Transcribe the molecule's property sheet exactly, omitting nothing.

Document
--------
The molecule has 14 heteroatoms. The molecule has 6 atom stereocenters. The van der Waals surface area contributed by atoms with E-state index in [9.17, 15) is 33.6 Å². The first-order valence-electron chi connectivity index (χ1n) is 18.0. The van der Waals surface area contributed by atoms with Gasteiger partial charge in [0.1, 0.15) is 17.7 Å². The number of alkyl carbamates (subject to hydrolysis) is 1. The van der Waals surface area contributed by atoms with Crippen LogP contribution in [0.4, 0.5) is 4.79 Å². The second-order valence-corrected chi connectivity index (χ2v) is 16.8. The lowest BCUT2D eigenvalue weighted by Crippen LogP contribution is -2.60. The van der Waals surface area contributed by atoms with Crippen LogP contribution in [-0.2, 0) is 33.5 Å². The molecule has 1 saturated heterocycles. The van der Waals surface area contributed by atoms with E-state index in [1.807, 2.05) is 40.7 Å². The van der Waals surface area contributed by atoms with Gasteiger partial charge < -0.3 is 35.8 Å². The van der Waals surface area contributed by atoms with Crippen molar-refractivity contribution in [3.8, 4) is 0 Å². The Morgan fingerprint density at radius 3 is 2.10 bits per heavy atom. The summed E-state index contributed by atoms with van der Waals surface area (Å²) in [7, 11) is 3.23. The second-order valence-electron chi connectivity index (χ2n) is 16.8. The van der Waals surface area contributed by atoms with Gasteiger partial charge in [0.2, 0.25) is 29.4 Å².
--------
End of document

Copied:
The molecule has 14 heteroatoms. The molecule has 6 atom stereocenters. The van der Waals surface area contributed by atoms with E-state index in [9.17, 15) is 33.6 Å². The first-order valence-electron chi connectivity index (χ1n) is 18.0. The van der Waals surface area contributed by atoms with Gasteiger partial charge in [0.1, 0.15) is 17.7 Å². The number of alkyl carbamates (subject to hydrolysis) is 1. The van der Waals surface area contributed by atoms with Crippen LogP contribution in [0.4, 0.5) is 4.79 Å². The second-order valence-corrected chi connectivity index (χ2v) is 16.8. The lowest BCUT2D eigenvalue weighted by Crippen LogP contribution is -2.60. The van der Waals surface area contributed by atoms with Crippen LogP contribution in [-0.2, 0) is 33.5 Å². The molecule has 1 saturated heterocycles. The van der Waals surface area contributed by atoms with E-state index in [1.807, 2.05) is 40.7 Å². The van der Waals surface area contributed by atoms with Gasteiger partial charge < -0.3 is 35.8 Å². The van der Waals surface area contributed by atoms with Crippen molar-refractivity contribution in [3.8, 4) is 0 Å². The Morgan fingerprint density at radius 3 is 2.10 bits per heavy atom. The summed E-state index contributed by atoms with van der Waals surface area (Å²) in [7, 11) is 3.23. The second-order valence-electron chi connectivity index (χ2n) is 16.8. The van der Waals surface area contributed by atoms with Gasteiger partial charge in [0.2, 0.25) is 29.4 Å².